As the front line gets closer, the attack on the city intensifies. Three-quarters of Sloviansk’s pre-war population has fled, but the mayor says there are still many people here, including many children. He encouraged them to leave. He spends his days coordinating humanitarian aid and strengthening the city’s defenses.

What’s more, he was one of the first to respond to the bombing. The Associated Press followed Leach and recently witnessed what authorities described as a cluster bombing in a residential area. One person was killed and several others were injured.

The mayor says there are now at least four or five shots a day and the use of cluster weapons has increased in the past week. While he is optimistic that Ukrainian forces can uproot the enemy, he is also clear-sighted about his options.

“No one wants to be a prisoner. “I have to go when there is an imminent danger of enemy troops entering the city,” he said.

Leach said he couldn’t relax himself for even a few minutes.

“It’s emotionally difficult. You see how people are dying and being harmed. But still, I understand that it’s my job and no one can do it except me and the people around me.”

One morning last week, Leach went to an apartment block where the shootings took place overnight. Most of the windows in the building were blown out, the doors were severely broken and a power line was cut off.

The same building was bombed in 2014, when the shell left an empty hole on the sixth floor and broke the bones of many residents.

Andre, a 37-year-old factory worker who has lived in the building for 20 years, recalls the bombings and the occupation. He said the separatist forces “did and took what they liked.”

People in his circle have different views about Russia.

“Those who suffer will understand what this ‘Russia world’ means: it means broken homes, stolen cars and violence,” he explained. “There are those who miss the Soviet Union, who think we are all one people, and they do not accept what they see with their own eyes.”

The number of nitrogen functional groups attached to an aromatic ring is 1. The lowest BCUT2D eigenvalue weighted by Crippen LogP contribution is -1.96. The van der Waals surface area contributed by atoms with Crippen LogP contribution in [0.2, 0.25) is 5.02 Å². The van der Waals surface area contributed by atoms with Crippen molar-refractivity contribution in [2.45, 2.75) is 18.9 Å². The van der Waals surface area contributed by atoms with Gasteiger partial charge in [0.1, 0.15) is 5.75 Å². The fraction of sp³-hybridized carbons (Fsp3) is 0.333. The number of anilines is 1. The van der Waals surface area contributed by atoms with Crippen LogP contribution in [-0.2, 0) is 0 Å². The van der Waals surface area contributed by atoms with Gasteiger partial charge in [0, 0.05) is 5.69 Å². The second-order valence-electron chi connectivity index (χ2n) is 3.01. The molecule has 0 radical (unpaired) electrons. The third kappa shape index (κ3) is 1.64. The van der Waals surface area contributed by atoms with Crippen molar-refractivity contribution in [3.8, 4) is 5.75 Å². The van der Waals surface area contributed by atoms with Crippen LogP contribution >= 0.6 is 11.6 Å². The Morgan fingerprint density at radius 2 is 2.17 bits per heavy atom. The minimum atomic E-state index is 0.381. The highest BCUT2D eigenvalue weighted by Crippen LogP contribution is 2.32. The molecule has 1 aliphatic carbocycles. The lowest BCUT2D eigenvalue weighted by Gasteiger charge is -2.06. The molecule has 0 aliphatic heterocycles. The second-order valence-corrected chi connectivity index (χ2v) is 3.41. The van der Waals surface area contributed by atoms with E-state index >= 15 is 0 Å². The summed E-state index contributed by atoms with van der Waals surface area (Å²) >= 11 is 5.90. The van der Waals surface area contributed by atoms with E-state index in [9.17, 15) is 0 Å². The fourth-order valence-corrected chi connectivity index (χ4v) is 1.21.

He said life in Sloviansk had improved significantly in the eight years since the separatists retreated.

The statue of Vladimir Lenin, once standing in the central courtyard, has been removed. Water and electricity supply have been reformed. New parks, squares and medical facilities were built.

“Civilization was given back to us,” Andre said.

At the Military Distribution Hub, young soldiers speak wisely about their lives before the attack.

“I had a great car, a good job. I was able to travel abroad three times a year,” said the former accountant, who plans to stay in Sloviansk with others to protect the city. “How can we let someone come and take our lives from us?” Can I take it away? “

Khimion’s husband is in the front row, and as soon as the attack began, he took his teenage daughter on a train to Switzerland.

“I’m deprived of everything – a home, a husband, a child – what should I do now?” He asked. “We’re doing everything we can to stop (aggressive), to keep it to a minimum … but to leave this place for fear.”

At the entrance to the city, a monument bearing the name of Sloviansk has been riddled with bullet holes since 2014. It has been painted several times. It now bears the national color of Ukraine and a local artist has painted red flowers around each hole.

Residents of Sloviansk are surprised – some in hope, some in fear – if the sign is soon painted again in red, white and blue of the Russian flag.

Valerie Rezic contributed to this story.

Follow the AP coverage of the war at

Copyright 2022 Associated Press. All rights reserved. This material may not be published, broadcast, rewritten or redistributed.